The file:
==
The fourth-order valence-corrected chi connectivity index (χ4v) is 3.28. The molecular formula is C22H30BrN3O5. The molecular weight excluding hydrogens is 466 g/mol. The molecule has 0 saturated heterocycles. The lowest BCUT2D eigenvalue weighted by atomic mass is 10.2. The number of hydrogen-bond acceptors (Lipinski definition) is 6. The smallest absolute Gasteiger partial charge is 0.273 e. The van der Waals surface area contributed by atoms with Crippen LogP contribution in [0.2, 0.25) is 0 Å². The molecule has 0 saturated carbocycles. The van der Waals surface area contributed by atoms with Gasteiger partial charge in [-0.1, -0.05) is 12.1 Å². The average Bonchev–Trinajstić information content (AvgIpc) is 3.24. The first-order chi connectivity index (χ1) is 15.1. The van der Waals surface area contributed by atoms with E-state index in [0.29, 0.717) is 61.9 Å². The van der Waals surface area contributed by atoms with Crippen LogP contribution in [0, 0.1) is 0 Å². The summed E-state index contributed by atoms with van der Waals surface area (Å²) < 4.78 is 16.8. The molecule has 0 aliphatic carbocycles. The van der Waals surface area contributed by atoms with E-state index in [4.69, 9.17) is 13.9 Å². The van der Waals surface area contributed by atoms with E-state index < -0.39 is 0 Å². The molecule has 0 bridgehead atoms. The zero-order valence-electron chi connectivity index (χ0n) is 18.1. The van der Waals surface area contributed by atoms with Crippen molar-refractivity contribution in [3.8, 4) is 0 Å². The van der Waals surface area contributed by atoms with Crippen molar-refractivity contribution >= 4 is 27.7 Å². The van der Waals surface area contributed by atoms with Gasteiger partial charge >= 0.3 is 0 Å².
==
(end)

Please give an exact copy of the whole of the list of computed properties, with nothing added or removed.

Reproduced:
The fourth-order valence-corrected chi connectivity index (χ4v) is 3.28. The molecular formula is C22H30BrN3O5. The molecular weight excluding hydrogens is 466 g/mol. The molecule has 0 saturated heterocycles. The lowest BCUT2D eigenvalue weighted by atomic mass is 10.2. The number of hydrogen-bond acceptors (Lipinski definition) is 6. The smallest absolute Gasteiger partial charge is 0.273 e. The van der Waals surface area contributed by atoms with Crippen LogP contribution in [0.2, 0.25) is 0 Å². The molecule has 0 saturated carbocycles. The van der Waals surface area contributed by atoms with Gasteiger partial charge in [-0.1, -0.05) is 12.1 Å². The average Bonchev–Trinajstić information content (AvgIpc) is 3.24. The first-order chi connectivity index (χ1) is 15.1. The van der Waals surface area contributed by atoms with E-state index in [0.29, 0.717) is 61.9 Å². The van der Waals surface area contributed by atoms with Crippen LogP contribution in [0, 0.1) is 0 Å². The summed E-state index contributed by atoms with van der Waals surface area (Å²) < 4.78 is 16.8. The molecule has 0 aliphatic carbocycles. The van der Waals surface area contributed by atoms with E-state index in [4.69, 9.17) is 13.9 Å². The van der Waals surface area contributed by atoms with E-state index < -0.39 is 0 Å². The molecule has 0 bridgehead atoms. The zero-order valence-electron chi connectivity index (χ0n) is 18.1. The van der Waals surface area contributed by atoms with Crippen molar-refractivity contribution in [3.8, 4) is 0 Å². The van der Waals surface area contributed by atoms with Crippen molar-refractivity contribution >= 4 is 27.7 Å². The van der Waals surface area contributed by atoms with Gasteiger partial charge >= 0.3 is 0 Å².